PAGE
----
The soluble nuclear pore component XPO1 is a therapeutic target in DLBCL and its selective inhibitor selinexor received FDA approval in relapsed/refractory DLBCL. XPO1 inhibitors block the nuclear export of a subset of cargo proteins. Since the spectrum of XPO1 cargos varies among cell types, the mechanism underlying the anti-lymphoma effect of selinexor has not been fully elucidated. Lack of this knowledge hampers the clinical use of XPO1 inhibitors in terms of patient selection and development of rational therapeutic combinations.

We reported that XPO1 is amplified and overexpressed in DLBCL. At the molecular level, we described that XPO1 overexpression functionally remodels the nuclear pore to sustain the expression of DNA damage repair proteins increasing lymphoma cells' tolerance to genotoxic stress. Here, we investigated whether this XPO1 role is relevant for the anti-lymphoma effect of selinexor. Aberrant MYC expression induces DNA damage resulting from replication stress; thus, we speculated that selinexor kills MYC expressing (MYC+) DLBCL cells by limiting their ability to tolerate replication stress. Using B-cells expressing MYC in an inducible manner, we demonstrated that exposure to selinexor (6 h) caused G2-M cell cycle arrest upon MYC expression (p<0.0001, vs. vehicle-treated cells). Cell cycle arrest was associated with increased levels of DNA damage in S-phase as measured by yH2AX (p<0.0001). Furthermore, although MYC increased the expression of key replication stress repair proteins (i.e. RAD51, WEE and BRCA1), this effect was blunted by selinexor. To determine the clinical relevance of this mechanism, we interrogated publicly available datasets of DLBCLs and found that XPO1 amplification and overexpression was associated with MYC translocation (p<0.005), double-hit lymphoma signature (p<0.005), and elevated levels of chromosomal instability (p<0.005). Overall, these observations suggest that MYC-driven lymphomas sustaining high levels of genomic instability may critically depend on XPO1.

To therapeutically capitalized this mechanism, we evaluated the effect of selinexor on MYC+ DLBCLs. Clinically achievable doses of selinexor induced cell cycle arrest and apoptosis in 83% (5/6) of cell lines investigated in vitro. In a patient-derived xenograft (PDX) MYC+ DLBCL model, a human-equivalent dose of selinexor impaired tumor growth (p< 0.05, vs. vehicle) without significant toxicities. Reduced tumor growth was secondary to apoptosis as determined by TUNEL (p<0.05). To characterize the biological effects of XPO1 inhibition, we compared the transcriptome of PDX from the previous experiment. Pathway analysis of differentially expressed genes revealed that selinexor induced pathways regulating innate immune signaling. The upregulation of key genes from this pathway (i.e. DDX58, DDX60, IRF7 and STAT1) was validated by qRT-PCR. Since unrepaired DNA damage elicits an innate immune response, we hypothesized that these effects could be mechanistically linked. To test this notion, we exposed MYC+ DLBCL cells to sub-lethal doses of the DNA damaging agent etoposide, selinexor, or their combination. Expression of innate immune genes was significantly higher in cells exposed to the combination compared to either drug alone (p<0.001, for both comparisons), indicating that selinexor increases the immunogenicity of MYC+ DLBCL cells and this effect is enhanced by concomitant replication stress. Furthermore, by analyzing primary DLBCLs we found that poorly immunogenic lymphomas, characterized by an immune deserted microenvironment, expressed higher levels of XPO1 and MYC compared to DLBCL with an immune rich microenvironment (P<0.001, for both genes). To determine a potential effect of selinexor in the function of immune effector cells, we performed single cells secretomic analysis (Isolight) of circulating CD8+ T cells obtained from two DLBCL patients before and after selinexor treatment and found that selinexor increases the secretory activity of CD8+ T cells in both patients.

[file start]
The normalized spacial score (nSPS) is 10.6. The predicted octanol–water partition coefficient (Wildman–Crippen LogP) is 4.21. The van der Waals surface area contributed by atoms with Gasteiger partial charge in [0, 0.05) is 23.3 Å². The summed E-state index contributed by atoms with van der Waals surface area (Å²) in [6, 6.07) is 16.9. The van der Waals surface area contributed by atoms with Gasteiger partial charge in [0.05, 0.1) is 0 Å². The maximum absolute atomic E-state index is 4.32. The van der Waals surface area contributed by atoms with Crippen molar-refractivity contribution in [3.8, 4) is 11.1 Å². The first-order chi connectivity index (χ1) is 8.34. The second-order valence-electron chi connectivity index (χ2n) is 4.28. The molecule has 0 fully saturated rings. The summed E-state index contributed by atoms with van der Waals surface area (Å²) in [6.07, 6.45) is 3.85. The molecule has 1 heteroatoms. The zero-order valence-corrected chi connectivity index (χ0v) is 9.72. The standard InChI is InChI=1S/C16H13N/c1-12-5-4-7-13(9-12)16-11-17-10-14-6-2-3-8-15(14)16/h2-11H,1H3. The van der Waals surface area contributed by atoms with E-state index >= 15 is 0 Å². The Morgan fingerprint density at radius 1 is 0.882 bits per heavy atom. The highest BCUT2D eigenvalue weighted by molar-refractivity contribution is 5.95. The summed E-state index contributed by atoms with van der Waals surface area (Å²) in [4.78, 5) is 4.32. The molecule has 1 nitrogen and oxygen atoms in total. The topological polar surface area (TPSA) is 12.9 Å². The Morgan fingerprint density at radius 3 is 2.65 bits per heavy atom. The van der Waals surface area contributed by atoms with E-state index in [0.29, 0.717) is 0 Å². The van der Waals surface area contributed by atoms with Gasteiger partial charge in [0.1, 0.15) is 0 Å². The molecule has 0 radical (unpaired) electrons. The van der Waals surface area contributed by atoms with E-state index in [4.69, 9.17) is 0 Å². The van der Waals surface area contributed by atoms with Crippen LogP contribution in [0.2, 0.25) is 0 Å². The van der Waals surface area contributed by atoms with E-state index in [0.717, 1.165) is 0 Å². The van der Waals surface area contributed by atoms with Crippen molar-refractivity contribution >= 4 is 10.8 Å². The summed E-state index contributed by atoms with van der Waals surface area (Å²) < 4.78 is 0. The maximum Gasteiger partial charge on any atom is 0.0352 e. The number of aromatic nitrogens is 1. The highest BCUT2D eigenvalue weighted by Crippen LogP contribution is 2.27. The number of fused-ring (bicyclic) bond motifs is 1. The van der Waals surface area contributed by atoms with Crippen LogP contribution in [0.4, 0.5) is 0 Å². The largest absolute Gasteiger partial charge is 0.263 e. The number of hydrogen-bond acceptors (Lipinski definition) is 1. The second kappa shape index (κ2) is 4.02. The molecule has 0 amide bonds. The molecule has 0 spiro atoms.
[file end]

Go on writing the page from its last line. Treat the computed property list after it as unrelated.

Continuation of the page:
Overall, our study reveals a key oncogenic role for XPO1 in enabling DLBCL cells to tolerate MYC-induced replication stress while limiting their immunogenicity. This suggest that patients with MYC+ DLBCL and elevated genomic instability may benefit from therapeutic approaches based on XPO1 inhibitors in combination with immunomodulatory drugs, an approach we will test prospectively.

Disclosures

Rutherford:AstraZeneca: Consultancy; Celgene: Consultancy; Dova: Consultancy; Genentech/Roche: Research Funding; Heron: Consultancy; Juno: Consultancy; Karyopharm: Consultancy, Research Funding; Kite: Consultancy; LAM Therapeutics: Research Funding; Regeneron: Research Funding; Seattle Genetics: Consultancy. Martin:Regeneron: Consultancy; Cellectar: Consultancy; Janssen: Consultancy; Karyopharm: Consultancy, Research Funding; Teneobio: Consultancy; Celgene: Consultancy; Bayer: Consultancy; Beigene: Consultancy; Sandoz: Consultancy; I-MAB: Consultancy; Morphosys: Consultancy; Kite: Consultancy; Incyte: Consultancy. Leonard:Miltenyi: Consultancy; Sutro: Consultancy; Roche/Genentech: Consultancy; BMS/Celgene: Consultancy; Regeneron: Consultancy; ADC Therapeutics: Consultancy; MEI Pharma: Consultancy; Bayer: Consultancy; Gilead/Kite: Consultancy; Karyopharm: Consultancy; GenMab: Consultancy; Epizyme: Consultancy; AstraZeneca: Consultancy. Cerchietti:Cellgene: Research Funding; Bristol Myers Squibb: Research Funding.

Author notes

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Asterisk with author names denotes non-ASH members.